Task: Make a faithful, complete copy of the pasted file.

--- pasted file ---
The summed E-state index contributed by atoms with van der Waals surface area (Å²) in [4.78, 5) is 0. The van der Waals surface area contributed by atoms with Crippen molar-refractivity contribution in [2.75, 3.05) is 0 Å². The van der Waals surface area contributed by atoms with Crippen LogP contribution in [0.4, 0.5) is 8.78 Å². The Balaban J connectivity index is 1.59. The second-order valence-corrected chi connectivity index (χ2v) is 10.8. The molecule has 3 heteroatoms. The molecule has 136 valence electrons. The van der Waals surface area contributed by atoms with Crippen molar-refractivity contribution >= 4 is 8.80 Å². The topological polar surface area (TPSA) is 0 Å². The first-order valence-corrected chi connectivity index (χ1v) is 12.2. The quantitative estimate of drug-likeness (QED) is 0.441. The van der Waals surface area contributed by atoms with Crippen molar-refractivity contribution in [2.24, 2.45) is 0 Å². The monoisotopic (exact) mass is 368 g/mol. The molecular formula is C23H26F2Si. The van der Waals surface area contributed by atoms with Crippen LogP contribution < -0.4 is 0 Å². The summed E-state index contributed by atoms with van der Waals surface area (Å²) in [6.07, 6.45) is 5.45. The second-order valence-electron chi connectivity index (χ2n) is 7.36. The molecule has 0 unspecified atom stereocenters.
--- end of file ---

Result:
The summed E-state index contributed by atoms with van der Waals surface area (Å²) in [4.78, 5) is 0. The van der Waals surface area contributed by atoms with Crippen molar-refractivity contribution in [2.75, 3.05) is 0 Å². The van der Waals surface area contributed by atoms with Crippen LogP contribution in [0.4, 0.5) is 8.78 Å². The Balaban J connectivity index is 1.59. The second-order valence-corrected chi connectivity index (χ2v) is 10.8. The molecule has 3 heteroatoms. The molecule has 136 valence electrons. The van der Waals surface area contributed by atoms with Crippen molar-refractivity contribution >= 4 is 8.80 Å². The topological polar surface area (TPSA) is 0 Å². The first-order valence-corrected chi connectivity index (χ1v) is 12.2. The quantitative estimate of drug-likeness (QED) is 0.441. The van der Waals surface area contributed by atoms with Crippen molar-refractivity contribution in [2.24, 2.45) is 0 Å². The monoisotopic (exact) mass is 368 g/mol. The molecular formula is C23H26F2Si. The van der Waals surface area contributed by atoms with Crippen LogP contribution < -0.4 is 0 Å². The summed E-state index contributed by atoms with van der Waals surface area (Å²) in [6.07, 6.45) is 5.45. The second-order valence-electron chi connectivity index (χ2n) is 7.36. The molecule has 0 unspecified atom stereocenters.